The last couple of times we focused on various foot problems that affect senior feet; this week we will end the series with a few tips to help prevent certain conditions from taking place. Here are some thoughts.
- Wear comfortable shoes. Wearing shoes that have appropriate support, a low heel, and ample room (especially in the big toe area) can make a significant impact on foot health. Pointy shoes or ones that pinch are particularly hard on feet. Naturally, there will be occasions when many of us deviate from the ideal. For the rest of the time, however, the right shoes can be the difference between foot pain and foot happiness. Thus, try to keep utility in mind when you go on your shopping adventures.
- Regularly check foot size. Believe it or not, our feet can change in size as we grow older. For example, people with bunions tend to realize a wider toe joint area. Subsequently, shoes that once fit wonderfully may no longer be wearable. At the same time, a number of individuals have different-sized feet. For example, one foot may slip perfectly in a size 7 shoe, where the other foot needs a 7 ½ to feel comfy. Independent of purchasing two different sizes, it is best to go with the larger size. You can always buy inserts to make the bigger shoe feel smaller, but you can’t make a smaller shoe bigger (although shoe stretchers might help).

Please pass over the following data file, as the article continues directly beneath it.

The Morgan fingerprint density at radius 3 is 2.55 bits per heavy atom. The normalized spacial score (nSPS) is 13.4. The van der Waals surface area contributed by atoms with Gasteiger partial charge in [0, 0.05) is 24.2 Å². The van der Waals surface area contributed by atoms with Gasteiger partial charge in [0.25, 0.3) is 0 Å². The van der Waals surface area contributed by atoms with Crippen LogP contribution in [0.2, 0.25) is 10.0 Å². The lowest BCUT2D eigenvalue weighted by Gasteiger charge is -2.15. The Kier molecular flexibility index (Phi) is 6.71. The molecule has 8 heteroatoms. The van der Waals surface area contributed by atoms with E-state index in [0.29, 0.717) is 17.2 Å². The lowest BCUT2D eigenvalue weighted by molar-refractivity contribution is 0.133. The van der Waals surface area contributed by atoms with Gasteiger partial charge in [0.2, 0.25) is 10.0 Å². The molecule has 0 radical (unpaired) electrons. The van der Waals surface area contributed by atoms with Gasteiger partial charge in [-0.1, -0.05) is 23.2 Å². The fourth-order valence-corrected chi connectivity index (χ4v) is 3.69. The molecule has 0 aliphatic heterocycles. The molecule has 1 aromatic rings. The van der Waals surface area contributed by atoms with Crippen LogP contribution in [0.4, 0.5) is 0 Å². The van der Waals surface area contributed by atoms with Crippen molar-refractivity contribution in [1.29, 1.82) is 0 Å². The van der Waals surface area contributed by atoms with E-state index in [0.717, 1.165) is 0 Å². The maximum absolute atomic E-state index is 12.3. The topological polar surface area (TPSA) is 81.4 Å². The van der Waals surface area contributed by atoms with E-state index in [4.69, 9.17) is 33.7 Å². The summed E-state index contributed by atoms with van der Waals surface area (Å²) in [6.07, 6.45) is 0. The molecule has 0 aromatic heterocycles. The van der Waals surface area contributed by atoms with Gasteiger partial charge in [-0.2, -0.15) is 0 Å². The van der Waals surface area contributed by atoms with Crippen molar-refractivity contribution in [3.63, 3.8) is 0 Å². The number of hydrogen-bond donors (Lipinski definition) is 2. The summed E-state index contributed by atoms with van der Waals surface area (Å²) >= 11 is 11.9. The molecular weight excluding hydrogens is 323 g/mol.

- Keep feet clean and dry. It is important to keep your feet clean and devoid of moisture when you put on your shoes (a mild soap is best). You may even want to use an antifungal foot powder if your feet get sweaty. If they still perspire, then consider implementing the wash/dry process more than once a day. Fungal and bacterial infections nourish off of sweaty, warm places. In the evening when shoes come off, it might make sense to rub an all-natural moisturizing lotion on the skin (so feet do not become cracked and dry).
- Trim toenails. Long toenails can result in multiple problems. What could occur? They can curl over or under, become embedded under the skin, cause shoes to feel tight, result in infections, and ruin just about every pair of socks you own. Subsequently, regularly trim toenails. Nonetheless, you don’t want to cut them excessively short because sores may occur. If toenails seem too thick to address on your own, regular visits with a podiatrist or other foot specialist can help ensure they remain at the proper length.
Foot health is extremely important because we depend on our feet to get us around. Proper care encourages comfort and well-being in so many ways!